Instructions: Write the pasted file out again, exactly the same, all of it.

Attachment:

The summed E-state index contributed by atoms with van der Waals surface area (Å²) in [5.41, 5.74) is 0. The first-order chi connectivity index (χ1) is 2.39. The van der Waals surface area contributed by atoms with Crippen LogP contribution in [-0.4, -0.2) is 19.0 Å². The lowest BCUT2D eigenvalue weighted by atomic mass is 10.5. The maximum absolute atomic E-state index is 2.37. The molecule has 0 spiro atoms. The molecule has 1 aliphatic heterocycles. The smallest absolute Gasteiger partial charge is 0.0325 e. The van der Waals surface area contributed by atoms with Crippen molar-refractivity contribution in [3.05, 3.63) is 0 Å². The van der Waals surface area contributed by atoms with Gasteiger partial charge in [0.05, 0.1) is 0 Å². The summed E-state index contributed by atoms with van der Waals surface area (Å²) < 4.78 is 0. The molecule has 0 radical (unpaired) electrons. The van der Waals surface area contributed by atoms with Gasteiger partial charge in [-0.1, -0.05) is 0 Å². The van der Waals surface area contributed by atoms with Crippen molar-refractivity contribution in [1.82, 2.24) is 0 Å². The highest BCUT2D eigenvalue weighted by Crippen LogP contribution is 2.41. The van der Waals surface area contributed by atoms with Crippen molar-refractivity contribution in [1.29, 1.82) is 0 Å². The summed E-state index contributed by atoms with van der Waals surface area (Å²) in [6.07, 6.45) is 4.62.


The summed E-state index contributed by atoms with van der Waals surface area (Å²) in [5.41, 5.74) is 0. The first-order chi connectivity index (χ1) is 2.39. The van der Waals surface area contributed by atoms with Crippen LogP contribution in [-0.4, -0.2) is 19.0 Å². The lowest BCUT2D eigenvalue weighted by atomic mass is 10.5. The maximum absolute atomic E-state index is 2.37. The molecule has 0 spiro atoms. The molecule has 1 aliphatic heterocycles. The smallest absolute Gasteiger partial charge is 0.0325 e. The van der Waals surface area contributed by atoms with Crippen molar-refractivity contribution in [3.05, 3.63) is 0 Å². The van der Waals surface area contributed by atoms with Gasteiger partial charge in [0.05, 0.1) is 0 Å². The summed E-state index contributed by atoms with van der Waals surface area (Å²) < 4.78 is 0. The molecule has 0 radical (unpaired) electrons. The van der Waals surface area contributed by atoms with Gasteiger partial charge in [-0.1, -0.05) is 0 Å². The van der Waals surface area contributed by atoms with Crippen molar-refractivity contribution in [1.82, 2.24) is 0 Å². The highest BCUT2D eigenvalue weighted by Crippen LogP contribution is 2.41. The van der Waals surface area contributed by atoms with Crippen molar-refractivity contribution in [1.29, 1.82) is 0 Å². The summed E-state index contributed by atoms with van der Waals surface area (Å²) in [6.07, 6.45) is 4.62.